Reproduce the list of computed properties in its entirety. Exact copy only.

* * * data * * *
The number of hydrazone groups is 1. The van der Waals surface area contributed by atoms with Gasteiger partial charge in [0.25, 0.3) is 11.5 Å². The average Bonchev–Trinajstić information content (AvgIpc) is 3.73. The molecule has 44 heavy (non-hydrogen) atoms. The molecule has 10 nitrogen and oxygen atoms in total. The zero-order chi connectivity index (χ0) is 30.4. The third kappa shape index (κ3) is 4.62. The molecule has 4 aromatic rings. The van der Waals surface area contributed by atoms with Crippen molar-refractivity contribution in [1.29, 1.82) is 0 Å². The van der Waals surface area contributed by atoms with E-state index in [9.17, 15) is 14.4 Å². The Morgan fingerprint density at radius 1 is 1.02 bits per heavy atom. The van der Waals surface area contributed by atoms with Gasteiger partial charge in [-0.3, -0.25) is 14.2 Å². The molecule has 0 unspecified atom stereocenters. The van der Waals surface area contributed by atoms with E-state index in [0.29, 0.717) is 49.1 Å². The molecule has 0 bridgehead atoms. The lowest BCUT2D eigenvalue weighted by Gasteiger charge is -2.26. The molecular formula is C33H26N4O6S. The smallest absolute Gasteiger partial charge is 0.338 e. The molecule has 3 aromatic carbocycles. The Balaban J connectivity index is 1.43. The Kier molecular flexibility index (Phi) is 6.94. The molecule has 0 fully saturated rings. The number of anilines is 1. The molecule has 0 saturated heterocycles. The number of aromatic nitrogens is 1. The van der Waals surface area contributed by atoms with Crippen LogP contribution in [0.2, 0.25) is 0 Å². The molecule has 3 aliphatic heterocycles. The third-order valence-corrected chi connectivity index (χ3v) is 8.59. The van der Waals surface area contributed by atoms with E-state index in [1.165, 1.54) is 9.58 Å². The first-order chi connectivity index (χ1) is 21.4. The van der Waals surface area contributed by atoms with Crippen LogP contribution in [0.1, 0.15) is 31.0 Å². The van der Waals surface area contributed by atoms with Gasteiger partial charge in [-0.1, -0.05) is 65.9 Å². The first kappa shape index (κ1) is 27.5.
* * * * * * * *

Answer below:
The number of hydrazone groups is 1. The van der Waals surface area contributed by atoms with Gasteiger partial charge in [0.25, 0.3) is 11.5 Å². The average Bonchev–Trinajstić information content (AvgIpc) is 3.73. The molecule has 44 heavy (non-hydrogen) atoms. The molecule has 10 nitrogen and oxygen atoms in total. The zero-order chi connectivity index (χ0) is 30.4. The third kappa shape index (κ3) is 4.62. The molecule has 4 aromatic rings. The van der Waals surface area contributed by atoms with Crippen molar-refractivity contribution in [1.29, 1.82) is 0 Å². The van der Waals surface area contributed by atoms with E-state index in [9.17, 15) is 14.4 Å². The Morgan fingerprint density at radius 1 is 1.02 bits per heavy atom. The van der Waals surface area contributed by atoms with Gasteiger partial charge in [-0.3, -0.25) is 14.2 Å². The molecule has 0 unspecified atom stereocenters. The van der Waals surface area contributed by atoms with E-state index in [0.29, 0.717) is 49.1 Å². The molecule has 0 bridgehead atoms. The lowest BCUT2D eigenvalue weighted by Gasteiger charge is -2.26. The molecular formula is C33H26N4O6S. The smallest absolute Gasteiger partial charge is 0.338 e. The molecule has 3 aromatic carbocycles. The Balaban J connectivity index is 1.43. The Kier molecular flexibility index (Phi) is 6.94. The molecule has 0 fully saturated rings. The number of anilines is 1. The molecule has 0 saturated heterocycles. The number of aromatic nitrogens is 1. The van der Waals surface area contributed by atoms with Crippen LogP contribution in [0.2, 0.25) is 0 Å². The molecule has 3 aliphatic heterocycles. The third-order valence-corrected chi connectivity index (χ3v) is 8.59. The van der Waals surface area contributed by atoms with E-state index in [1.165, 1.54) is 9.58 Å². The first-order chi connectivity index (χ1) is 21.4. The van der Waals surface area contributed by atoms with Crippen LogP contribution in [0.1, 0.15) is 31.0 Å². The van der Waals surface area contributed by atoms with Gasteiger partial charge in [-0.1, -0.05) is 65.9 Å². The first kappa shape index (κ1) is 27.5.